CAIRO: Mohamed Morsi was sentenced to 20 years in prison for inciting violence outside the Ittihadeya Presidential Palace in 2012 Tuesday morning at the Cairo Criminal Court; the defendants were however acquitted on charges of killing the protesters.
Two of his co-defendants were sentenced to 10-year terms while the other 12 defendants, including former vice president of Freedom and Justice Party (MB’s political wing) Essam el-Erian and Mohamed el-Beltagy , the former party’s secretary in Cairo and Morsi’s aide Ahmed Abdel Aty, were sentenced to 12 years.
The prosecution accused the defendants of inciting violence, killing and torturing protesters and processing firearms and knives.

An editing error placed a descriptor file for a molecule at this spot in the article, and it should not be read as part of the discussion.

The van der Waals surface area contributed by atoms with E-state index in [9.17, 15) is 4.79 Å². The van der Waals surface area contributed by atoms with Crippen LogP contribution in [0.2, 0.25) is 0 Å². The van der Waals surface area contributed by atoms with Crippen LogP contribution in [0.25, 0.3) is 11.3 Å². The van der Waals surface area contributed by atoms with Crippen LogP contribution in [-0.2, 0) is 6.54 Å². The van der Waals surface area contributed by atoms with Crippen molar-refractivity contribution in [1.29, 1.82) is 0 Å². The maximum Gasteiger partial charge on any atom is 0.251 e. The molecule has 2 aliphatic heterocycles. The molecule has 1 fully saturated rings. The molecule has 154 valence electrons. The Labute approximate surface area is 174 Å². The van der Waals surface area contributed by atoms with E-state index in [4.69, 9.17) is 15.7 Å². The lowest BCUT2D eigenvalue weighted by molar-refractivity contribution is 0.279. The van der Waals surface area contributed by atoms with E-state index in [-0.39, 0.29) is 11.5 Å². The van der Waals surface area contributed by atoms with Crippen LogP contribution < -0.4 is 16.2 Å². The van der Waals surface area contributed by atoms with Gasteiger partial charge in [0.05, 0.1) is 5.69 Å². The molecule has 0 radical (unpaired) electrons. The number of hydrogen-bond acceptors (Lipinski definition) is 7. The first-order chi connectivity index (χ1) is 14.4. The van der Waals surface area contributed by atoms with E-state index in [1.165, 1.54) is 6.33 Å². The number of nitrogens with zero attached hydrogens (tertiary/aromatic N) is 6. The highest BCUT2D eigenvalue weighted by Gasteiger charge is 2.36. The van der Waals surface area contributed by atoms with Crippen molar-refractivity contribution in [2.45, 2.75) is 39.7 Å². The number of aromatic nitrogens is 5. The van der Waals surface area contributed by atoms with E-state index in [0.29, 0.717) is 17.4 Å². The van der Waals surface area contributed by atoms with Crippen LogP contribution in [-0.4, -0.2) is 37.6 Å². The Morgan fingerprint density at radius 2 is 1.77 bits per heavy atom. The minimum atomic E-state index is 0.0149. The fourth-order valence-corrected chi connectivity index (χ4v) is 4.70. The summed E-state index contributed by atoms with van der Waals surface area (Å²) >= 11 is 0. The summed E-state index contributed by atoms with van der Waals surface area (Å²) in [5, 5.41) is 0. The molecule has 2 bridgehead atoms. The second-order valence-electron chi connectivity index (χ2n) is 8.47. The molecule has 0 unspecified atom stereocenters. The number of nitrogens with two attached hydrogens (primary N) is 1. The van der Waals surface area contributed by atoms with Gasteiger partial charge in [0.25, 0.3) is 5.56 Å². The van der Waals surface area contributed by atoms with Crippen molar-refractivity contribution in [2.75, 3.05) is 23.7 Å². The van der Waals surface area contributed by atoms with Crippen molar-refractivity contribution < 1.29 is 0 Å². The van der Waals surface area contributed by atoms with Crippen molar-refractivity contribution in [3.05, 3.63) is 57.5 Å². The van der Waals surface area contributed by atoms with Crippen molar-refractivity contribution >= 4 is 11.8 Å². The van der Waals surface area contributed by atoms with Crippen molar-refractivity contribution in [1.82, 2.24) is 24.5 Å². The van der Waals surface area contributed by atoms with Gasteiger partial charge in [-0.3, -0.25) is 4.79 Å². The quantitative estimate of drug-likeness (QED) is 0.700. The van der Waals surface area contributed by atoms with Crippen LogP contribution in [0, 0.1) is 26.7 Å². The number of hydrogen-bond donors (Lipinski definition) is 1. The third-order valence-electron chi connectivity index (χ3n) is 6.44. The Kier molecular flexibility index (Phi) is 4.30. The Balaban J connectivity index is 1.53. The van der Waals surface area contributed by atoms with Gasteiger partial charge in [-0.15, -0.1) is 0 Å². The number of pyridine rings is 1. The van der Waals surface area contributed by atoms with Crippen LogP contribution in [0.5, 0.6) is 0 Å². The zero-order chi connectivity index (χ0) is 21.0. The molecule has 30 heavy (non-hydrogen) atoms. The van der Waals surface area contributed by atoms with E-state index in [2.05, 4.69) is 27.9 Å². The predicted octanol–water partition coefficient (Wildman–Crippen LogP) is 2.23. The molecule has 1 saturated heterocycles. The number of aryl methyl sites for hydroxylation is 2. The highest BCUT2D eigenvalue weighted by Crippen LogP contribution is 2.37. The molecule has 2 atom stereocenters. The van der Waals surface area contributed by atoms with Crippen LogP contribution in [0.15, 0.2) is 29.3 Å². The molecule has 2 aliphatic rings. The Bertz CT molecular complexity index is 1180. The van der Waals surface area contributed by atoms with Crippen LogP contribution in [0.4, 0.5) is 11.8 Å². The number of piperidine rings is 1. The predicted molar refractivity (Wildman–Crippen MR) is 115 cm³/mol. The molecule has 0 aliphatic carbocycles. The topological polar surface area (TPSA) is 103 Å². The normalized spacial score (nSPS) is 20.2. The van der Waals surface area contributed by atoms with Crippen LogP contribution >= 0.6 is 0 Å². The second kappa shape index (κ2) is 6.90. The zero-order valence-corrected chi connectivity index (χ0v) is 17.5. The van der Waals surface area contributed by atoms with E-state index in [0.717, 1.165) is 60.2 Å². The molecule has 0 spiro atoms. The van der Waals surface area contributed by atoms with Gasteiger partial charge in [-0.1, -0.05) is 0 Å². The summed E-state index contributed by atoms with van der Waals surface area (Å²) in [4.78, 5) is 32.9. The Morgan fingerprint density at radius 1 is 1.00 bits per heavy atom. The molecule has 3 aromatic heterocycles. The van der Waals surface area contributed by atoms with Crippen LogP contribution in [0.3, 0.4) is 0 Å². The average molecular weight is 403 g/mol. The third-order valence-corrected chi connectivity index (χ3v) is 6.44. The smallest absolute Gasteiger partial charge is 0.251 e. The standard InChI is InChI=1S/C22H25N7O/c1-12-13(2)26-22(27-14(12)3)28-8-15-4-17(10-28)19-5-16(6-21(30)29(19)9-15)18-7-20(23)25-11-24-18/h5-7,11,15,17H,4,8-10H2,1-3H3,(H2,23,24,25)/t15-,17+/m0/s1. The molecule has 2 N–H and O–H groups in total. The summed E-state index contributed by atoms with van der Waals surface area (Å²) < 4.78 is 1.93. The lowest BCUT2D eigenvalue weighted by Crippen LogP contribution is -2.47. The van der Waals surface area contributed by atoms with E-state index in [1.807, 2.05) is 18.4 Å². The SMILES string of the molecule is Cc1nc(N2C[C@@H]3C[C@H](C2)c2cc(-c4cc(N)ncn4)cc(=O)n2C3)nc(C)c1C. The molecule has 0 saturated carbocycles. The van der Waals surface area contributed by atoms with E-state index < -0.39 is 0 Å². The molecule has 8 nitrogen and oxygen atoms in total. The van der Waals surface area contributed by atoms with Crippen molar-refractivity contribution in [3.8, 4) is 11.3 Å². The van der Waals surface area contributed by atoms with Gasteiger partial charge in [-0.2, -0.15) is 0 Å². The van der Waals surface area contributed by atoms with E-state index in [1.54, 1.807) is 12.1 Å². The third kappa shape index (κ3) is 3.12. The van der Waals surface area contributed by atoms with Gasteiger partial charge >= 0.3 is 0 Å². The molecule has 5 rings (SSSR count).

The trial started Nov. 4, 2013 and lasted for 15 months; Morsi consistently denounced the proceedings from the defendants’ cage, and declared that he was “still the country’s legitimate president.” He and his co-defendants were later surrounded by glass in the cage to muffle their outburst as the trial proceeded.
Today’s court ruling is a initial verdict, meaning that it can be appealed by the defendants.
Morsi is being tried in other two cases related to espionage with foreign countries and escaping from the Wadi al-Natroun prison during the January 25 Revolution.
Some commentators previously expressed concerns that a life sentence for Morsi could spark concerns of foreign media and western governments.
The U.S. state department previously condemned a life sentence ruling towards 37 junior MB members last year for a case in Minya; “The United States is deeply concerned by today’s Egyptian court actions related to another mass trial and preliminary death sentences,” said State Department spokeswoman Jen Psaki.